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Elizabeth Blackwell Quotes

Profession: Scientist
Nationality: American
Birth Date: 3rd Feb, 1821
Death Date: 31st May, 1910

Elizabeth Blackwell (February 3, 1821 – May 31, 1910) was a British physician, notable as the first woman to receive a medical degree in the United States, and the first woman on the Medical Register of the General Medical Council. Elizabeth Blackwell played an important role in both the United States and the United Kingdom as a social and moral reformer. She acted as a pioneer in promoting the education of women in medicine. Elizabeth Blackwell's contributions remain celebrated through an Elizabeth Blackwell medal that is awarded to one woman every year who has added to the cause of promoting women in medicine. Furthermore, Hobart and William Smith College recently created a statue on their campus honoring Elizabeth Blackwell.Elizabeth Blackwell was initially uninterested in a career in medicine especially after her schoolteacher brought in a bull's eye to use as a teaching tool. Therefore, she became a schoolteacher in order to support her family. This occupation was seen as suitable for women during the 1800s, however, being a schoolteacher did not interest Blackwell. Blackwell's motivation to go into medicine came after her friend fell ill and suggested that if a female doctor had cared for her, she might not have suffered so much. Blackwell began to apply to medical schools, however, she endured a lot of prejudice due to her gender. She was rejected from all the medical schools she applied to except Geneva Medical College. In 1847 Blackwell became the first woman to attend medical school in the United States.Elizabeth Blackwell had her inaugural thesis on typhoid fever published in the Buffalo Medical Journal right after she graduated from college in 1849. This article was the first medical article published by a female student from the United States. Her article portrayed a strong sense of empathy and sensitivity to human suffering as well as a strong desire for social and economic justice. This point of view was considered very feminine. Furthermore, in 1857, Blackwell also opened up the New York Infirmary for Women and Children with her sister Emily. She also gave lectures to women about the importance of educating girls.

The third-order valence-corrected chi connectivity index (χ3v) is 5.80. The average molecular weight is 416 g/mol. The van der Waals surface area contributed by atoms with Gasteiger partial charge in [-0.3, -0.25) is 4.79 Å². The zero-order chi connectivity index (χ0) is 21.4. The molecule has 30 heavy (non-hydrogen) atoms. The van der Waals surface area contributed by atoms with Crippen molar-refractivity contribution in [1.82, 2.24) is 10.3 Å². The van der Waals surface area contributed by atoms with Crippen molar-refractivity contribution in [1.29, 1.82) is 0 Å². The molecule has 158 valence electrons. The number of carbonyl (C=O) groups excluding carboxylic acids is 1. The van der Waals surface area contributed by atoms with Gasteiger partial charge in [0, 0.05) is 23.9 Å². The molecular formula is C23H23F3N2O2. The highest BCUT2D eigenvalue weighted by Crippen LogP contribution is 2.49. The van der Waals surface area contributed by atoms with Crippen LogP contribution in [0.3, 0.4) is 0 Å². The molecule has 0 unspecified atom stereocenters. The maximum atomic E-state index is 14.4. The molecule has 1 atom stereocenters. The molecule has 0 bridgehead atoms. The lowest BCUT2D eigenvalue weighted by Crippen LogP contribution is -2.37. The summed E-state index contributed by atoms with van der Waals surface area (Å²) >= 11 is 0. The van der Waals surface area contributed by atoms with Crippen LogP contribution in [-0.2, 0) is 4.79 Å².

Source: Wikipedia.com